Accounts of massacres, tortures and killings, bombardment of monasteries, extermination of whole nomad camps are well documented. Quite a number of these reports have been also documented by the International Commission of Jurists' 1960 report on Tibet. In a crackdown operation launched in the wake of the National Uprising of 10 March 1959 in Lhasa, 10,000 to 15,000 Tibetans were killed within three days. According to a secret 1960 PLA Tibet Military District Political Department report, between March 1959 and October 1960, 87,000 Tibetans were killed in Central Tibet alone.
Information compiled by the Tibetan Administration in exile, determined that over 1.2 million Tibetans died between 1949 and 1979 and that Human rights violation in Tibet was all pervasive. with China violating with impunity every norm of civilised conduct as laid down in international law
So what of the Potala Palace, it was not "blown up" by the Chinese (as proposed by Mao Zedong) it was only slightly damaged during the Tibetan uprising against the invading Chinese in 1959
Chinese shells were launched into the palace's windows. Before Chamdo Jampa Kalden was shot and taken prisoner by soldiers of the People's Liberation Army, he witnessed "Chinese cannon shells began landing on Norbulingka past midnight on March 19th, 1959... The sky lit up as the Chinese shells hit the Chakpori Medical College and the Potala.
It is said that only the intervention of Zhou Enlai had saved the Potala from looting and destruction. Zhou Enlai had sent troops loyal to him to Lhasa for the protection of the building from the Red Guards. As a result, all the chapels and their artefacts were preserved. However about 100,000 thousand historical scriptures and pieces of art are said to have been destroyed or removed.
Cultural revolution - forget ISIS this was plundering and madness on a grand scale.
In order to understand the barbarity of the CCP during this period Zhou's own personal life is noteworthy
Zhou was the main driving force behind the affairs of state during much of the Cultural Revolution. His attempts at mitigating the Red Guards' damage and his efforts to protect others from their wrath made him immensely popular in the Cultural Revolution's later stages. Although Zhou escaped being directly persecuted, he was not able to save many of those closest to him from having their lives destroyed by the Cultural Revolution. Sun Weishi, Zhou's adopted daughter, died in 1968 after seven months of torture and imprisonment by Maoist Red Guards.
When the Cultural Revolution began in 1966, Zhou Enlai's power became very limited, while Jiang Qing gained power. Although Zhou still held the formal position of premier, he was not able to prevent the arrest of Sun or even his own brother, and personally signed their arrest warrants in fear of angering Mao. After forcing Zhou to sign Sun's warrant, Jiang ordered officers from the Air Force (loyal to Lin Biao, Jiang's ally) to arrest and secretly imprison Sun, so that Zhou could not intervene to protect her.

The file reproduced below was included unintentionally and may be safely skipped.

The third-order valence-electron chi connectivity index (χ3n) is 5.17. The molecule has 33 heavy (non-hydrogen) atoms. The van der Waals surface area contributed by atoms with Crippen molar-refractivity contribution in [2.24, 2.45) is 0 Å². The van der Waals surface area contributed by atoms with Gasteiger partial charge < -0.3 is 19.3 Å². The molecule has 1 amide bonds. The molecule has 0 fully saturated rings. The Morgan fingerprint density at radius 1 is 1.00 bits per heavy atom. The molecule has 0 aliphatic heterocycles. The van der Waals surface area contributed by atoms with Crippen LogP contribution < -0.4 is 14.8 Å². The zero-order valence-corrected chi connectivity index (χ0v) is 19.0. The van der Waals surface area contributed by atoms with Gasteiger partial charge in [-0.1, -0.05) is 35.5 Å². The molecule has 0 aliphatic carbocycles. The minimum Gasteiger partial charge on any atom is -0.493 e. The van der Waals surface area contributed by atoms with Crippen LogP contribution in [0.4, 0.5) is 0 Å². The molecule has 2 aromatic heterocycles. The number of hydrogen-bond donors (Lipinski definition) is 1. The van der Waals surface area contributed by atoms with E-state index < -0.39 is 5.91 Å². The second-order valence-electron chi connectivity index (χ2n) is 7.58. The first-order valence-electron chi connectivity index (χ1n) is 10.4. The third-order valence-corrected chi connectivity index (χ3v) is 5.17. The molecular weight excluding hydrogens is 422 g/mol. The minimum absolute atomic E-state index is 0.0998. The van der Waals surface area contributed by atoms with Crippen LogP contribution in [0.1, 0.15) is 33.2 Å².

Sun Weishi and Jin Shan were both imprisoned on March 1, 1968. Jiang, Mao's wife, gave orders that Sun be sentenced without trial, and directed that Sun be tortured at leisure, but not killed
After being imprisoned, Sun Weishi was tortured for seven months, and eventually died in prison on October 15, 1968. Her body was found naked with her arms and legs still shackled. There are no female guards in the prison. Interviews with a guard a decade later implied that "higher-ups" had ordered her to be repeatedly raped. Two other prisoners gave an account of seeing the guards handing Sun over to several male convicts in the prison to be raped.
After hearing of Sun's death and her condition at the time of her death, Zhou Enlai ordered an autopsy, but Jiang intervened and had Sun's body quickly cremated. After cremating Sun's body, Jiang had her ashes disposed of, in order to prevent Sun's family from taking possession of them.
After Zhou Enlai died in 1976, Jiang initiated the "Five Nos" campaign in order to discourage and prohibit any public mourning for Zhou.
So the history lesson is over, the are no words to describe the actions then and now of the CCP towards Tibet and Tibetans. Sun Weishi"s treatment is not isolated, fifty years later this barbarity continues by the CCP, imprisonment without representation, torture, murder and the immediate cremation of the victims still sadly happens, the only difference is the families are now handed an invoice by the CCP ordering them to pay for the cremation.
And what did I make of the Potala Palace, its big, its iconic and perhaps a wonder of the ancient world, but like all religious buildings, I have yet to read a scripture "you will build a temple and in my name, fill it full of gold"
You are a liar and a bounder sir
Victorian travellers named Lhasa "The Forbidden City " nearly three miles up in the roof of the world, its a reminder of why travellers returning from Tibet, a forbidden land, told tales that were scarcely credible. Many perished in the attempt. The Victorian adventurer Arnold Henry Savage Landor was born in Florence in 1865, and the grandson of the famous English poet Walter Savage Landor (1775-1864), he painted world leaders- from US President Benjamin Harrison to Czar Nicholas- and regularly hobnobbed with many more, including Queen Victoria and Franklin Roosevelt. Interestingly he participated in the 1915-18 War on the Italian Front and presented a new invention, the armoured tank